So I thought, “This isn’t special. You do what you have to do when the time calls for it.” And then I remembered, I was a politician. [laughter] And I thought, “Well, maybe this is somewhat strange.” And then I remembered I was five feet tall. And I was a woman. And I was a woman of color.
So you see, sooner or later, we all have a choice to make in life. We either tell the truth and no matter what the consequences, or we stand down and are quieted. With that silence, we profoundly participate in a complicity for the absolution of reprehensible acts. That was precisely what I had to do. I had a choice to tell the truth after two hurricanes, no one, two hurricanes, Irma and Maria, devastated the Island Nation of Puerto Rico.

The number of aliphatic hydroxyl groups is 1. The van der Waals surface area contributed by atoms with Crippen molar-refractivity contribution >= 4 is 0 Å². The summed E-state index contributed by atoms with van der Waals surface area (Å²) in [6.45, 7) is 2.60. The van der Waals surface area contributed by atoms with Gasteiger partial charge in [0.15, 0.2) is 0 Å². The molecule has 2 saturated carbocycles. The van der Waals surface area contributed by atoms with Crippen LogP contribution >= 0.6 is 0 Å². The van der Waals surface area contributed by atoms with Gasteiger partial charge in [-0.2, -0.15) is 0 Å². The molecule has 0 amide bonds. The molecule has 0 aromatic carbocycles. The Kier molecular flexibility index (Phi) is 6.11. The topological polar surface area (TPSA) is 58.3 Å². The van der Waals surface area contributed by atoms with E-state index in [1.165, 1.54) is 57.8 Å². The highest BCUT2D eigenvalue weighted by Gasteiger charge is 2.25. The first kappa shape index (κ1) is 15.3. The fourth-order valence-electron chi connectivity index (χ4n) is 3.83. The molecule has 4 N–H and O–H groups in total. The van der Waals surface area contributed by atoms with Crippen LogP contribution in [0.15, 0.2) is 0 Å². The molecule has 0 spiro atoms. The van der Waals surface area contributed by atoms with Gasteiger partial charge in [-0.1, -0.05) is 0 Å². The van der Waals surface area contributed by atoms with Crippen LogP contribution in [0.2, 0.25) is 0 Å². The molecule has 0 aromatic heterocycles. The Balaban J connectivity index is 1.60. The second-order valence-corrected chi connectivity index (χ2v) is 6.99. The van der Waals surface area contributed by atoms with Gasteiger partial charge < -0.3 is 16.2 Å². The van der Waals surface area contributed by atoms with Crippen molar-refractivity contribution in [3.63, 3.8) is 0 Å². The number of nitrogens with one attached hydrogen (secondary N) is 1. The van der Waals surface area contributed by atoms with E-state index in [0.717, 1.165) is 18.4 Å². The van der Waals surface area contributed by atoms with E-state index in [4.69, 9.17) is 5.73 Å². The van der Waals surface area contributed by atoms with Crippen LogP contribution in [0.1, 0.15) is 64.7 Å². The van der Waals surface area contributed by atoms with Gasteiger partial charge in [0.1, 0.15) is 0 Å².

I raised my voice in an effort to bring attention to the humanitarian crisis brought upon by the neglect displayed, by a man that does not get it. It isn’t that he can’t get it, it’s that he does not get it. Playing along would have meant giving way to a false narrative, thus I told, for some, the inconvenient truth. We were dying. And they were killing us with the bureaucracy and their inefficiency.
And so the simple act of truth-telling brought me to you today. Well the American people opened their hearts, and reminded us, time and time again, that we weren’t alone. That our lives mattered. That we weren’t going to be dismissed and forgotten. The President of the United States and the federal government failed the people of Puerto Rico. And people died because of that.